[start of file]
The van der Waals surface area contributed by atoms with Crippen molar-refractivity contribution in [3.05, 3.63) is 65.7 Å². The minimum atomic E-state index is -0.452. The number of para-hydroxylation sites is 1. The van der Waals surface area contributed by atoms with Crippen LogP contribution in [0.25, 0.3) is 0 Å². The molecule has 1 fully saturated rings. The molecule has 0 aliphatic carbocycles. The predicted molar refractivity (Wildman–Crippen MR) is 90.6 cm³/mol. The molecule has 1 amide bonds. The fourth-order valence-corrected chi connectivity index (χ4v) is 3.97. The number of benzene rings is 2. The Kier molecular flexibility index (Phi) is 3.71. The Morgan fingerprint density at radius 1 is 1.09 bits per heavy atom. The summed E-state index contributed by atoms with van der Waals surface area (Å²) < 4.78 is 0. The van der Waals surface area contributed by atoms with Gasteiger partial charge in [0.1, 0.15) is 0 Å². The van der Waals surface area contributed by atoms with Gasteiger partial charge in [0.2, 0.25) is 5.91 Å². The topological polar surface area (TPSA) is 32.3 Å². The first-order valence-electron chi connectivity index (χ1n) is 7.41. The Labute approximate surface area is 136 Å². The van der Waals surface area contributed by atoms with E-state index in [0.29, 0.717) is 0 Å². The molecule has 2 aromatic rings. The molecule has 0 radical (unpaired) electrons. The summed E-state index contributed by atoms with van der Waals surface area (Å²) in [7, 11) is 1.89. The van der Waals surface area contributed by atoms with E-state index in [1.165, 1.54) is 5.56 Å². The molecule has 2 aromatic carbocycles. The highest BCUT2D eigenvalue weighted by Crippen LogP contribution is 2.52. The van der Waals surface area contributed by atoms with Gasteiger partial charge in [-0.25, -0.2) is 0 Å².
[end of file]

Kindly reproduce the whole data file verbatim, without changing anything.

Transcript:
The van der Waals surface area contributed by atoms with Crippen molar-refractivity contribution in [3.05, 3.63) is 65.7 Å². The minimum atomic E-state index is -0.452. The number of para-hydroxylation sites is 1. The van der Waals surface area contributed by atoms with Crippen LogP contribution in [0.25, 0.3) is 0 Å². The molecule has 1 fully saturated rings. The molecule has 0 aliphatic carbocycles. The predicted molar refractivity (Wildman–Crippen MR) is 90.6 cm³/mol. The molecule has 1 amide bonds. The fourth-order valence-corrected chi connectivity index (χ4v) is 3.97. The number of benzene rings is 2. The Kier molecular flexibility index (Phi) is 3.71. The Morgan fingerprint density at radius 1 is 1.09 bits per heavy atom. The summed E-state index contributed by atoms with van der Waals surface area (Å²) < 4.78 is 0. The van der Waals surface area contributed by atoms with Gasteiger partial charge in [0.1, 0.15) is 0 Å². The van der Waals surface area contributed by atoms with Gasteiger partial charge in [0.2, 0.25) is 5.91 Å². The topological polar surface area (TPSA) is 32.3 Å². The first-order valence-electron chi connectivity index (χ1n) is 7.41. The Labute approximate surface area is 136 Å². The van der Waals surface area contributed by atoms with E-state index in [0.29, 0.717) is 0 Å². The molecule has 2 aromatic rings. The molecule has 0 radical (unpaired) electrons. The summed E-state index contributed by atoms with van der Waals surface area (Å²) in [7, 11) is 1.89. The van der Waals surface area contributed by atoms with E-state index in [1.165, 1.54) is 5.56 Å². The molecule has 2 aromatic carbocycles. The highest BCUT2D eigenvalue weighted by Crippen LogP contribution is 2.52. The van der Waals surface area contributed by atoms with Gasteiger partial charge in [-0.25, -0.2) is 0 Å².